When I was in high school, I was part of my church youth group. On Wednesday nights, we would get together to worship, hear a sermon, and then hang out and talk. The boys liked to skateboard and play tag and do stunts that would make me say, “that doesn’t look safe.” And the girls would talk and shoot basketballs and try to figure out what in the world it meant to be a teenager.
I wouldn’t be unique in saying that, for me, being a teenager was hard. It was confusing and awkward and terrifying. Nothing felt normal or safe or easy. And on top of the things I was going through in my own body and mind, the world threw a few curveballs at me that really rattled my foundation.
Death, betrayal, and new levels of fear burst through the bubble I’d been living in, introducing me to dark parts of the world I wasn’t ready for. Every direction I turned had a new mountain to climb, or hole to dig out of, or an empty room to sit in that used to be full.
Each shot came at me and I took it, though I didn’t really absorb the pain, at least not in a way I was able to process. I was sad and angry and confused, but I was also 15 and 16 and 17, just trying to get that cute boy to notice me or to pass my Economics final. There were a lot of emotions competing for the surface, and the fun ones were more enticing.
One Wednesday, when I went to youth group, we met in the Fellowship Hall, which is like a banquet room. There were round tables set up and we were assigned seats. Heart shaped pizzas sat in the middle of each table. I sat down in my spot, nervous, but hungry, and listened for further instructions.
The theme of the night was love. It was sharing the hard parts of our lives so that we might be able to help one another work through, overcome, or at the very least talk about them. I peeled pepperoni off my slice of pizza and then took a big bite. A few people at my table shared before me. They talked about fighting parents, divorced parents, difficult relationships with siblings or friends. I chewed on my slice of pizza and then had another.
When it came to my turn, I took a deep breath and then started talking. I assumed it would be like giving an oral report—simply stating the facts. But once I started, I realized how heavy it had all been to hold.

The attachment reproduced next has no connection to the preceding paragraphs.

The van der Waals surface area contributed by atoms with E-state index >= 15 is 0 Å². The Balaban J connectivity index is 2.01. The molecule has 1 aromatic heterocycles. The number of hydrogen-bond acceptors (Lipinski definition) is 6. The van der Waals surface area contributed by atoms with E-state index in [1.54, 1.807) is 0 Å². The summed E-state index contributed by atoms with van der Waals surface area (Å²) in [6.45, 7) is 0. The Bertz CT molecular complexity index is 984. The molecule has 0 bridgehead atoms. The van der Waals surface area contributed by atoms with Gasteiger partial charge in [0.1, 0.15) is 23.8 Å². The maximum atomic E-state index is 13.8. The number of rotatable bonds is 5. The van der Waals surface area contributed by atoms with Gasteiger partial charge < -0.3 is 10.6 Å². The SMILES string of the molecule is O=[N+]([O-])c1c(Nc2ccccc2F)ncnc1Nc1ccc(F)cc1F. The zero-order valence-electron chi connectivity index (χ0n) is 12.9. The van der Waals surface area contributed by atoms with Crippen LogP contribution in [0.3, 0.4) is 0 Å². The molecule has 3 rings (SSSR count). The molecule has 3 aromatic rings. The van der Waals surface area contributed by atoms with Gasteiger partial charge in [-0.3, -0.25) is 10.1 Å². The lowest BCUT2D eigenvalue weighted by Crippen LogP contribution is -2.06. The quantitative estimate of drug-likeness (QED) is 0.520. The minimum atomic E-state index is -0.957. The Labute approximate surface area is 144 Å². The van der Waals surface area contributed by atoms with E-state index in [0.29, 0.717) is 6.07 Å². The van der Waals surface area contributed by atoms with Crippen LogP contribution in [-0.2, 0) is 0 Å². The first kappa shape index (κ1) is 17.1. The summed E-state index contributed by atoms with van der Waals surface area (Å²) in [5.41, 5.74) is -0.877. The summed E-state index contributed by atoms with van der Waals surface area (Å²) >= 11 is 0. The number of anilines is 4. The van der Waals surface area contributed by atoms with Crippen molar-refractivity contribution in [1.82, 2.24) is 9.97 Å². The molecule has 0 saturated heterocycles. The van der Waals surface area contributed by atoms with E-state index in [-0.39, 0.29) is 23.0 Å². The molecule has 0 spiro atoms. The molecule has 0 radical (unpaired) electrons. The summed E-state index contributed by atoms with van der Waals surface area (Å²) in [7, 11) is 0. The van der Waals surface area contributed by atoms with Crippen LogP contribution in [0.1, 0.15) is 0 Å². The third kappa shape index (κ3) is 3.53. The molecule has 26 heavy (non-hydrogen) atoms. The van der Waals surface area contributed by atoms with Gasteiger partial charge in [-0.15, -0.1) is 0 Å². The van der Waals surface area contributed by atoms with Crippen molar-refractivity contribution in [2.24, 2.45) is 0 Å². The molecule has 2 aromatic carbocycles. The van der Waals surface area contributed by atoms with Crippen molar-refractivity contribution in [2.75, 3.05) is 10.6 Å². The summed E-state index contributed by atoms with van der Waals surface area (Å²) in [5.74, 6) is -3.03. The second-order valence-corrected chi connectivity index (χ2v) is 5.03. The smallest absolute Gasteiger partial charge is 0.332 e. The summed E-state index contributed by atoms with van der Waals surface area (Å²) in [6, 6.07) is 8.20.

“It’s just been really hard,” I said. And then I burst into tears.
This shocked everyone at my table, as no one before me had cried, or even welled up. No one at any of the surrounding tables was emotional either. But I was suddenly sobbing. My youth group leader walked over and scooped me into a hug. She rubbed my back and I cried in shuddering breaths and sniffles. I kept trying to stop, embarrassed at the scene I was making, but it just kept coming.
As I leaned into her chest, the boy beside me was asked to share. To continue the process so people would stop staring at me. I listened as he shared a story of an abusive stepparent and then I instantly stopped crying. The grief that had literally spilled out of me was instantly swallowed by shame.
I felt guilty for being so overwhelmed by what I was going through, because clearly it wasn’t as hard as what he was going through. I was embarrassed for crying. I went home exhausted.
For years afterward, I didn’t cry in front of people. I’m still not good at it. There is still a shame buried deep inside me, something that tells me that if I breakdown I will look stupid, ignorant of the realer, harder problems happening around me. It takes me right back to that moment in the Fellowship Hall, feeling like maybe I was just weak.
I say this now, with dots connected, though it took me a long time to figure it out. To pinpoint the when and the why. I used to say, with a sense of pride, “I just don’t really cry.” I used to brag that sad movies never got me. I felt tough, cool, unique. Kim doesn’t cry. She’s so strong.
But I wasn’t.
I was just burying it all. The same way I’d done in high school. And even though it’s what I wanted LEAST, I was walking around with all of that weight, all of that pain, looking for another table with a heart shaped pizza to lay it all down on.
I think for a long time I resented that day. Absolutely HATED that I cried and that I got embarrassed. I fizzled out on youth group after that, just slowly stopped going. Not only because of that night, but I think part of me was terrified it might happen again.
I spent the next decade of my life scared to cry. Scared to be vulnerable. Scared to be weak.
But more and more over the last few years I’ve realized how valid it all was. How justified. How okay. That night I needed to let it go. To let it out. To admit that what I was carrying was heavy.
And no matter what is going on in the lives around me, when something feels heavy to me, it’s heavy.
When something feels heavy to you, it’s heavy.
Being a teenager isn’t easy, but neither is being an adult. Let’s face it, as time goes on, life gets harder and things tend to just get heavier. But I’m learning now that I don’t have to run from the heart shaped pizzas asking me to sit down and lighten my load. I don’t have to pretend to be strong. Sometimes you just have to peel off a pepperoni, take a deep breath, and let it go.
It doesn’t make you weak, it just makes you honest. And when you’re honest, when you’re vulnerable, when you’re brave enough to let it go, you find strength, you find peace, and then you can grab another slice.